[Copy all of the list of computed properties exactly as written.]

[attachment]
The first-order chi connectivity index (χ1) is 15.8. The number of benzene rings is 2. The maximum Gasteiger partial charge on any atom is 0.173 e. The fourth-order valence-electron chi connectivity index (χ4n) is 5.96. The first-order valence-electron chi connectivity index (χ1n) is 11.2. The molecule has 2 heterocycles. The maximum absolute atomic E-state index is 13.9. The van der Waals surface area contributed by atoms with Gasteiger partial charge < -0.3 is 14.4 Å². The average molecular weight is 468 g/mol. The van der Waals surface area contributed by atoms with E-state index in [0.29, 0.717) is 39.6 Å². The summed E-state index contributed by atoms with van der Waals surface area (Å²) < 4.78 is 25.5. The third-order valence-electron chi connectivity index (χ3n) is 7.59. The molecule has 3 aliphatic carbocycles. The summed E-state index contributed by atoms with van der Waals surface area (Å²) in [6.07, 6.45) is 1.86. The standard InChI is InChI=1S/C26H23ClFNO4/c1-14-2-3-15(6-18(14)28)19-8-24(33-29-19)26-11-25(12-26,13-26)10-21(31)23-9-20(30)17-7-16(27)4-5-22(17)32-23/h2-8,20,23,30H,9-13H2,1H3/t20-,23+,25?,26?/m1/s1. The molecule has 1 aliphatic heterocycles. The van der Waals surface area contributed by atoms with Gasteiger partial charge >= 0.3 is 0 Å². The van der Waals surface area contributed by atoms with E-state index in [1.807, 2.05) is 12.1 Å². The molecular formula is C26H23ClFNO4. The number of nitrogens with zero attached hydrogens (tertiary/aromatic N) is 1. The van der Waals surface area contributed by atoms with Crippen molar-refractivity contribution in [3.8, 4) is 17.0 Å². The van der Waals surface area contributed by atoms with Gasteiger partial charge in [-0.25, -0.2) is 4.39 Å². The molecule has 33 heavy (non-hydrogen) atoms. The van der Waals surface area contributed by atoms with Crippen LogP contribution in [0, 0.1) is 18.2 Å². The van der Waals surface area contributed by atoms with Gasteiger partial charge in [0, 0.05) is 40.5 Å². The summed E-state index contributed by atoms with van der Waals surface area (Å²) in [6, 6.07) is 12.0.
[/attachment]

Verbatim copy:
The first-order chi connectivity index (χ1) is 15.8. The number of benzene rings is 2. The maximum Gasteiger partial charge on any atom is 0.173 e. The fourth-order valence-electron chi connectivity index (χ4n) is 5.96. The first-order valence-electron chi connectivity index (χ1n) is 11.2. The molecule has 2 heterocycles. The maximum absolute atomic E-state index is 13.9. The van der Waals surface area contributed by atoms with Gasteiger partial charge < -0.3 is 14.4 Å². The average molecular weight is 468 g/mol. The van der Waals surface area contributed by atoms with E-state index in [0.29, 0.717) is 39.6 Å². The summed E-state index contributed by atoms with van der Waals surface area (Å²) < 4.78 is 25.5. The third-order valence-electron chi connectivity index (χ3n) is 7.59. The molecule has 3 aliphatic carbocycles. The summed E-state index contributed by atoms with van der Waals surface area (Å²) in [6.07, 6.45) is 1.86. The standard InChI is InChI=1S/C26H23ClFNO4/c1-14-2-3-15(6-18(14)28)19-8-24(33-29-19)26-11-25(12-26,13-26)10-21(31)23-9-20(30)17-7-16(27)4-5-22(17)32-23/h2-8,20,23,30H,9-13H2,1H3/t20-,23+,25?,26?/m1/s1. The molecule has 1 aliphatic heterocycles. The van der Waals surface area contributed by atoms with Gasteiger partial charge >= 0.3 is 0 Å². The van der Waals surface area contributed by atoms with E-state index in [1.807, 2.05) is 12.1 Å². The molecular formula is C26H23ClFNO4. The number of nitrogens with zero attached hydrogens (tertiary/aromatic N) is 1. The van der Waals surface area contributed by atoms with Crippen molar-refractivity contribution in [3.8, 4) is 17.0 Å². The van der Waals surface area contributed by atoms with Gasteiger partial charge in [-0.25, -0.2) is 4.39 Å². The molecule has 33 heavy (non-hydrogen) atoms. The van der Waals surface area contributed by atoms with Crippen LogP contribution in [0, 0.1) is 18.2 Å². The van der Waals surface area contributed by atoms with Gasteiger partial charge in [0, 0.05) is 40.5 Å². The summed E-state index contributed by atoms with van der Waals surface area (Å²) in [6, 6.07) is 12.0.